(In my fondest dreams Trump sucks up enough air out of the room that King John Kasich from Ohio can't get his foot in the door. After watching Jeb! turn out to be possibly dumber than his brother, and Walker turn out to have the political chops of a pork chop, Kasich is about the only Republican I'm worried about. Though who knows? Throw him up on a stage with Ben Carson and Donald Trump and he might turn out to handle the inanity just as poorly as Walker and Jeb! have been managing...)

Steve M. said...

Kasich could be a dangerously electable general election candidate. But as I discovered when I was writing this post, much of the GOP base doesn't trust Kasich and many of the billionaires don't trust him either. As far as they're concerned, he's just too conciliatory.

Professor Chaos said...

I don't think most of the other Republican candidates are really "serious" about winning the White House either.

nonynony said...

I hope you're right Steve. It would warm my heart to see King John get booed off the stage by the GOP rabble.

Curt Purcell said...

The clown examples you cite from 2012 are basically just people saying stupid stuff that's mostly damaging to themselves. Trump could bluster aggressively in a way that puts other candidates awkwardly on the spot. He could force errors. I doubt he'll be a major factor in the campaign, but he'll add friction where party leaders and frontrunners would prefer smooth and easy. Even if he's not in the campaign long, he'll ruin a few days for other candidates. He'll aggravate some ulcers, and maybe even cause a few. That's worth something to me.

petrilli said...

I think that he's getting into the race so that none of the other candidates will ask him for money.

John Taylor said...

I would love to see the Donald in the debates but it probably won't happen. He'll drop out before he has to show his financials. The whole thing is just self-promotion for the Trump brand.

Unknown said...

John Taylor, why is that you think Trump "has to show his financials"? Mitt de Romney Georgeson didn't (or eventually did so in such an unconventional & unsatisfactory manner it amounted to much the same effect as just brazening it out).

Trump had 15 days from announcing to file his candidacy. First let's see if he does that. That may SEEM a perfunctory step, but in fact even just that holds SOME financial disclosure obligations (tho nothing a candidate with a even a measley million in campaign funding, leave aside a self-styled noctabillionaire, is going to find taxing).

Next, Trump's got to build and fund an organization within the several states where doing that has some potential effect on finding, building on and turning out Trump voters. I'd guess him to make a big splash, more likely several, over campaign organization hires, but the costs associated with those salaries are pretty minor in the scheme of things; the big money outflow is in grassroots, which I very much doubt Trump will spend on. We'll get to see that non-event happening, sure somewhat after the fact, off perusal of his mandatory filings on campaign expenses.

Then at some point during the extended pre-primaries debate faux wars and into the meat portion of the RNC regular primary season, Trump starts to have problems: he has business interests to attend to. Besides having to move constantly to keep from his doors the packs of bankruptcy attorney wolves that constantly stalk him (not a problem you'd expect any sort of ACTUAL billionaire to suffer from, but there you are), he has a TV show to produce, and he has foregone Fox pundit cash flow to replace (again: petty cash, one would think, to an ACTUAL billionaire, but, again, there you are).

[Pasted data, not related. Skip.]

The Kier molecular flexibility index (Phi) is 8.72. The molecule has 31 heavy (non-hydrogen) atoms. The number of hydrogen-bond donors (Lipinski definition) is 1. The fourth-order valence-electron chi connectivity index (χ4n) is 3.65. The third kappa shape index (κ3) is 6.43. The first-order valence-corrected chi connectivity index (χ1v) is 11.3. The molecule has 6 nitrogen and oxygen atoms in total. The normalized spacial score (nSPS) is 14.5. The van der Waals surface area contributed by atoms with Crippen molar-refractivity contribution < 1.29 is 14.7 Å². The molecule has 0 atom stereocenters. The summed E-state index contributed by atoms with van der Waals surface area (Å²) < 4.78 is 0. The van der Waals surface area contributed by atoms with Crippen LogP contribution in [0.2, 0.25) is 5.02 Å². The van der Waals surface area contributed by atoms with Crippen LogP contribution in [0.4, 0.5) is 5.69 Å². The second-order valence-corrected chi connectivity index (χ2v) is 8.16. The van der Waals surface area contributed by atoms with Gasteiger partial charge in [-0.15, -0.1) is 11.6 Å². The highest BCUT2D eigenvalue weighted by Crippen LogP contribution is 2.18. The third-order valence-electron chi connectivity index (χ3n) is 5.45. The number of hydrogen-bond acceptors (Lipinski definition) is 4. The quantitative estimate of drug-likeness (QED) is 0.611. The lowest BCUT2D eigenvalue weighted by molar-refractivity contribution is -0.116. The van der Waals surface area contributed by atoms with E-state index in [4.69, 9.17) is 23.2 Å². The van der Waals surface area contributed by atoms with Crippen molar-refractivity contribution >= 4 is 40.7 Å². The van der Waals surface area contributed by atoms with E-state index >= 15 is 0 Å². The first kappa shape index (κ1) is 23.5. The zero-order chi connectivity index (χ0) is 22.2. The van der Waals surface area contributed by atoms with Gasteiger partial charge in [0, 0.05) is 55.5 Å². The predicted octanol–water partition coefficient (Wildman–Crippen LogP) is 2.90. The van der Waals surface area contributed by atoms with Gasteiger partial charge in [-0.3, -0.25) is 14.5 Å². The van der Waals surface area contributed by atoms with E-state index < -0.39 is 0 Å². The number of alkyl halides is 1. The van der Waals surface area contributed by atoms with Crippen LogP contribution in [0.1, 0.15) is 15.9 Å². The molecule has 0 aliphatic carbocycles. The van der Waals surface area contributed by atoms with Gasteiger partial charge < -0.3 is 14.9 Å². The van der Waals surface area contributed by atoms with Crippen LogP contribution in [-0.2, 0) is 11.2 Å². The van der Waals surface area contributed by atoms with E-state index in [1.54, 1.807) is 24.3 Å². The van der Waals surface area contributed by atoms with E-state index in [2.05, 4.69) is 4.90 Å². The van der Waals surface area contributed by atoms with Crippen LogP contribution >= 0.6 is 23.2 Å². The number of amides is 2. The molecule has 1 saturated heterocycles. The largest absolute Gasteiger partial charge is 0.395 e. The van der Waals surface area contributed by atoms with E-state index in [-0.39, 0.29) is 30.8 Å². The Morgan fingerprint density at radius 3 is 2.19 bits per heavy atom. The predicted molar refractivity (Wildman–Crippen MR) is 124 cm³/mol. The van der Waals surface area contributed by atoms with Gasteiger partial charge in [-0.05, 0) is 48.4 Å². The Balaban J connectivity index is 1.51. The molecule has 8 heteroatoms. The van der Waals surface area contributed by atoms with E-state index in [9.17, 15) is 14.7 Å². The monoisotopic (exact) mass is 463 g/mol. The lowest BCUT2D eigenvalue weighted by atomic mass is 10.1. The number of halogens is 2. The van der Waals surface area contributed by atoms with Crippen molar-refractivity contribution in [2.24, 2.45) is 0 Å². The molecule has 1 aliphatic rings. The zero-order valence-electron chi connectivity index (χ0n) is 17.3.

If I were put a bet, it would be that Trump's out before the first primary after SC at the latest, more likely before even the first overall, in a positive flurry of colorized hair extensions amidst reports of 'concerns' being expressed about he quality of his campaign's latest financial disclosure.

Otherwise, I'm almost entirely with Steve M.'s take - expect that I think that every candidate polling within the GOP faithful higher than Trump plus the GOP itself will consider his involvement to have been a net positive for getting rid of the minnows.

Pops said...

I believe the candidate who smacks Trump down, somebody will, gets the GOP nomination. Except Christie. He can smack Trump down, you know one Fat Bully smacking anotherer Bully. Fat Bully wins but is just that. A Fat Bully. nd a loser.

trnc said...

Repubs definitely have a knack for walking away relatively unscathed from the crapstorms they create, but I'm not sure the examples of McMillan or Brown really apply here. How many voters had heard of either of them before they ran for office? Trump has been a household name for 30 years. I typed Do into google a few minutes ago and it auto-filled Donald Trump, and I've never done any search on him before. He pushed former republican candidates out of the top ten in some polls as soon as he announced.

I think he starts out with the ability to make his competition a lot more uncomfortable than McMillan and Brown made theirs.

Unknown said...

In my opinion Trump coming in, as he is, at this point, is absolutely yoooge, most probably. It's unclear at this stage exactly how yoooge: it could be mega yoooge, could be medium average yoooge, or could be in that Trump sweet spot between those two. But it's most definitely not at all small potatoes, loserville, minor leagues yoooge; absolutely, it'll be some level of world-class yoooge, that's a guarantee.

David said...

If people are wondering what kind of damage Trump can do, just try excluding him from the debates. I think Trump will create massive damage if the haters try anything funny....Trump has more money than God and knows people in ever circle in the world to exact lethal revenge to the peril of many haters.